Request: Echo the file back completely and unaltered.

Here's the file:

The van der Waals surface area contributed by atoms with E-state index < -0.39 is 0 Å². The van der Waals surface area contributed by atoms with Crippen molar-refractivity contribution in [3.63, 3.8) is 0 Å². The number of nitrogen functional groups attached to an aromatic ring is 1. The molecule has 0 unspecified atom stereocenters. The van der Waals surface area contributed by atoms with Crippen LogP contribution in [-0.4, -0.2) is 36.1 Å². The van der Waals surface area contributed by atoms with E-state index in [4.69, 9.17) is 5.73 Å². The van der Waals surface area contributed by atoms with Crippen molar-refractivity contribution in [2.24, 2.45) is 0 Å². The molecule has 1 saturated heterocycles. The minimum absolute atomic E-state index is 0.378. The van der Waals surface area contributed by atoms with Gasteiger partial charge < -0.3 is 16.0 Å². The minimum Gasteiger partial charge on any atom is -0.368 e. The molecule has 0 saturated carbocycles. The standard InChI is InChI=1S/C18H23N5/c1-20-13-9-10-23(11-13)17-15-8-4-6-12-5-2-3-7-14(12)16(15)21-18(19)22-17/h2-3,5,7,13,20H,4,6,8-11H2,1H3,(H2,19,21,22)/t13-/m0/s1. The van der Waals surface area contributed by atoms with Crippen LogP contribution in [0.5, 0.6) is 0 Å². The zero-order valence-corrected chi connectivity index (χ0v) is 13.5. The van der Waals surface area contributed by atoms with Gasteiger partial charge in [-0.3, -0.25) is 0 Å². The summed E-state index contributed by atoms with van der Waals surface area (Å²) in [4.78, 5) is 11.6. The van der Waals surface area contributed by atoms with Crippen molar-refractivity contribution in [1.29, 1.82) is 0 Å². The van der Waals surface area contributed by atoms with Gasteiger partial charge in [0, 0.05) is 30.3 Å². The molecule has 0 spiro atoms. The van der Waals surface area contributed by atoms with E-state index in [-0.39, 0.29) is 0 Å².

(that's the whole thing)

The van der Waals surface area contributed by atoms with E-state index < -0.39 is 0 Å². The van der Waals surface area contributed by atoms with Crippen molar-refractivity contribution in [3.63, 3.8) is 0 Å². The number of nitrogen functional groups attached to an aromatic ring is 1. The molecule has 0 unspecified atom stereocenters. The van der Waals surface area contributed by atoms with Crippen LogP contribution in [-0.4, -0.2) is 36.1 Å². The van der Waals surface area contributed by atoms with E-state index in [4.69, 9.17) is 5.73 Å². The van der Waals surface area contributed by atoms with Crippen molar-refractivity contribution in [2.24, 2.45) is 0 Å². The molecule has 1 saturated heterocycles. The minimum absolute atomic E-state index is 0.378. The van der Waals surface area contributed by atoms with Gasteiger partial charge < -0.3 is 16.0 Å². The minimum Gasteiger partial charge on any atom is -0.368 e. The molecule has 0 saturated carbocycles. The standard InChI is InChI=1S/C18H23N5/c1-20-13-9-10-23(11-13)17-15-8-4-6-12-5-2-3-7-14(12)16(15)21-18(19)22-17/h2-3,5,7,13,20H,4,6,8-11H2,1H3,(H2,19,21,22)/t13-/m0/s1. The van der Waals surface area contributed by atoms with Crippen LogP contribution in [0.5, 0.6) is 0 Å². The zero-order valence-corrected chi connectivity index (χ0v) is 13.5. The van der Waals surface area contributed by atoms with Gasteiger partial charge in [-0.3, -0.25) is 0 Å². The summed E-state index contributed by atoms with van der Waals surface area (Å²) in [4.78, 5) is 11.6. The van der Waals surface area contributed by atoms with Crippen molar-refractivity contribution in [1.29, 1.82) is 0 Å². The van der Waals surface area contributed by atoms with Gasteiger partial charge in [0, 0.05) is 30.3 Å². The molecule has 0 spiro atoms. The van der Waals surface area contributed by atoms with E-state index in [-0.39, 0.29) is 0 Å².